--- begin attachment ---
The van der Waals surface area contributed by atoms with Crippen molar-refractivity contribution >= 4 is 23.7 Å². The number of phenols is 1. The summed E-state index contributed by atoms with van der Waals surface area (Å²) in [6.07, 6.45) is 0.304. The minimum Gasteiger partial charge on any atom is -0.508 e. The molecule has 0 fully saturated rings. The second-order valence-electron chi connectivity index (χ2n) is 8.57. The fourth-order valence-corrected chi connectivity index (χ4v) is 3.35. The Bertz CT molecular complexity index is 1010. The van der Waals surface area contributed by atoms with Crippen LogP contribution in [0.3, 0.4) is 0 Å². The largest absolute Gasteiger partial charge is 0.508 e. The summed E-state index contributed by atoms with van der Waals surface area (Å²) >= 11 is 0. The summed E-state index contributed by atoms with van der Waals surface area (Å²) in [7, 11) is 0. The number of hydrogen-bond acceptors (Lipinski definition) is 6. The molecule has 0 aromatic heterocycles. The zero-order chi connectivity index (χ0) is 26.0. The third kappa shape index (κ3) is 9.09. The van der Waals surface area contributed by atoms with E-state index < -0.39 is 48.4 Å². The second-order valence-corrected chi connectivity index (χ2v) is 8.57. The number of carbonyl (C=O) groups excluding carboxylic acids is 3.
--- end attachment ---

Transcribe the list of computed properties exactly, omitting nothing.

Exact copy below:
The van der Waals surface area contributed by atoms with Crippen molar-refractivity contribution >= 4 is 23.7 Å². The number of phenols is 1. The summed E-state index contributed by atoms with van der Waals surface area (Å²) in [6.07, 6.45) is 0.304. The minimum Gasteiger partial charge on any atom is -0.508 e. The molecule has 0 fully saturated rings. The second-order valence-electron chi connectivity index (χ2n) is 8.57. The fourth-order valence-corrected chi connectivity index (χ4v) is 3.35. The Bertz CT molecular complexity index is 1010. The van der Waals surface area contributed by atoms with Crippen LogP contribution in [0.3, 0.4) is 0 Å². The largest absolute Gasteiger partial charge is 0.508 e. The summed E-state index contributed by atoms with van der Waals surface area (Å²) >= 11 is 0. The summed E-state index contributed by atoms with van der Waals surface area (Å²) in [7, 11) is 0. The number of hydrogen-bond acceptors (Lipinski definition) is 6. The molecule has 0 aromatic heterocycles. The zero-order chi connectivity index (χ0) is 26.0. The third kappa shape index (κ3) is 9.09. The van der Waals surface area contributed by atoms with E-state index < -0.39 is 48.4 Å². The second-order valence-corrected chi connectivity index (χ2v) is 8.57. The number of carbonyl (C=O) groups excluding carboxylic acids is 3.